Verizon Wireless president Ronan Dunne (pictured) tipped network customisation as one of the main game changing technologies which will be enabled by 5G.
Speaking at an investor conference, Dunne said network slicing will allow Verizon to target different features at different applications, increasingly offering users a “one-to-one relationship” which responds to their specific needs at a given time.
Dunne flagged capacity, latency, speed, battery life and edge computing as layers which could be tailored to the changing needs of various applications. Low-latency, for example, can be used “as a specific enabler” for applications “that may not need massive bandwidth”.
If the bandwidth requirement of the app increases “I can give burst capacity for things that need it at specific times…Think about burst speeds that can be 100-times what we’re used to today.”
This will not just make existing applications more efficient but serve as a new general purpose technology capable of transforming “ecosystems and economic models,” he said.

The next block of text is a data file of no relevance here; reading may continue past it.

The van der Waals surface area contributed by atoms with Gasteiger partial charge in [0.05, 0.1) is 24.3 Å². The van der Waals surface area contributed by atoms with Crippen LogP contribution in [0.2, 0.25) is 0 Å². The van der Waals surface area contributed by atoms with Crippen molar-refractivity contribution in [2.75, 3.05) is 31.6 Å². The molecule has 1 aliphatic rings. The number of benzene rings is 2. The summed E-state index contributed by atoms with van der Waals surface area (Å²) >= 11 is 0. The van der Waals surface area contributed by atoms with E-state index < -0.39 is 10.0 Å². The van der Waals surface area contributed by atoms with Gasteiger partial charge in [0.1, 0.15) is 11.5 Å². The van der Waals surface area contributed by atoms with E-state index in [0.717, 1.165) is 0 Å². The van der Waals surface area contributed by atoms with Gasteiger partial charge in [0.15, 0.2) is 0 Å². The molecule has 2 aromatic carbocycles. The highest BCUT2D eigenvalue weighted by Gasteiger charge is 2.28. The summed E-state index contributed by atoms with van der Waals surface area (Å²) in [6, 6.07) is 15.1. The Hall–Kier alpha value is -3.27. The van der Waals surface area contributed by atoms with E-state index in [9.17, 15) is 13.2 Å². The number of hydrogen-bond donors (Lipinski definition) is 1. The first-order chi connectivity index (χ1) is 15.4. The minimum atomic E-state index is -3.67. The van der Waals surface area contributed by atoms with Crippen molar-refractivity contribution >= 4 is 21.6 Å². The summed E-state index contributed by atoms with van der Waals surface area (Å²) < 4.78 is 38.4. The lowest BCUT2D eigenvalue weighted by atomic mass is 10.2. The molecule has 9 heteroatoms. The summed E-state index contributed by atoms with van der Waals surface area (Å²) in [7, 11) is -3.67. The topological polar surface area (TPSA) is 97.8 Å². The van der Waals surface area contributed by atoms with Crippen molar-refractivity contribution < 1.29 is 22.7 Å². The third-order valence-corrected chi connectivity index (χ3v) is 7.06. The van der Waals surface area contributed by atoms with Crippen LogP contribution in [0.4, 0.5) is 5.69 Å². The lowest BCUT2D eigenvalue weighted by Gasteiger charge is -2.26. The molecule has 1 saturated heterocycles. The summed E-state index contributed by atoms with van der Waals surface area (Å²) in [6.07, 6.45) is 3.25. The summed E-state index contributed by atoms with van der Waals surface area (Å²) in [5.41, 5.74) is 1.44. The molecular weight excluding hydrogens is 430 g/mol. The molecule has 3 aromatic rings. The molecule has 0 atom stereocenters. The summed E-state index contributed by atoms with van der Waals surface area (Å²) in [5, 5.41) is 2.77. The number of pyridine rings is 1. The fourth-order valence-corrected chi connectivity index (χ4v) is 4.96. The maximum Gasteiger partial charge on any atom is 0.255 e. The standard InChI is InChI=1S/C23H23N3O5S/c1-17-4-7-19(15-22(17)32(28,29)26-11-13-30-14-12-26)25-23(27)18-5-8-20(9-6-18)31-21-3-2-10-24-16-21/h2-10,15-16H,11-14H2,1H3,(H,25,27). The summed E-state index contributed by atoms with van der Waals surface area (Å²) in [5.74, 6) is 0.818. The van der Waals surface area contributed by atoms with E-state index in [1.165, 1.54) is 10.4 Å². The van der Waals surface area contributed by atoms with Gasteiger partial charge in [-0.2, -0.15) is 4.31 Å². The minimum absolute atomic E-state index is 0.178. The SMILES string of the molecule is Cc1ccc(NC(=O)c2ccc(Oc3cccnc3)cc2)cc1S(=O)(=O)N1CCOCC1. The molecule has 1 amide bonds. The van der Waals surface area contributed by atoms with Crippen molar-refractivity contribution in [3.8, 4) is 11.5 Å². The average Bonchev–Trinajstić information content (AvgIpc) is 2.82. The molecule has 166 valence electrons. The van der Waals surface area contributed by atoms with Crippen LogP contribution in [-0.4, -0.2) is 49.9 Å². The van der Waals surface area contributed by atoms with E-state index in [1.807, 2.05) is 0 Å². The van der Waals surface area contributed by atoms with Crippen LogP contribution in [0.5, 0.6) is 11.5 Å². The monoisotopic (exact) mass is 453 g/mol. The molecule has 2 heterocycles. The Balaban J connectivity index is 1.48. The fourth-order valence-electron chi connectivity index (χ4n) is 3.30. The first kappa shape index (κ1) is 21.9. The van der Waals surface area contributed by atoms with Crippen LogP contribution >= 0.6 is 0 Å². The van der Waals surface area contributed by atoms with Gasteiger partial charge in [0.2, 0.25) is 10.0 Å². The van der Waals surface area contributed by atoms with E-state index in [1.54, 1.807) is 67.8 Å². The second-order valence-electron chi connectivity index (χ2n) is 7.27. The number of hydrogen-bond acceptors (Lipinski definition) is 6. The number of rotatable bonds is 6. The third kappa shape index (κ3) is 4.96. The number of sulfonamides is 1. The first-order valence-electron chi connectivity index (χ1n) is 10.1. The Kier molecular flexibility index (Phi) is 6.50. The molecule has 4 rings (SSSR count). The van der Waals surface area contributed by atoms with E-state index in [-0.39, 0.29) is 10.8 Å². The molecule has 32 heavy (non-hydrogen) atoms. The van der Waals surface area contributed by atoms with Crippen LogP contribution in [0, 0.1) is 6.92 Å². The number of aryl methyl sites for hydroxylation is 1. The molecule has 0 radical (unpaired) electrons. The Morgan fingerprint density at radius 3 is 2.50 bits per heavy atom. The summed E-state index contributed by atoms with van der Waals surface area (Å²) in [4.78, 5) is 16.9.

Dunne pointed to mobility as the initial application where 5G features will show up, primarily through “significantly enhanced” speeds. He predicted applications requiring low-latency in retail, enterprise and manufacturing will be the next to spring up, followed by additional applications in fields including healthcare; gaming; finance; smart cities; autonomous vehicles; and sports.
Users will get their first glimpse of 5G when Verizon launches its next generation fixed wireless access network in four cities later this year. Dunne said the initial launch will quickly be followed by the introduction of Verizon’s mobile 5G play in early 2019.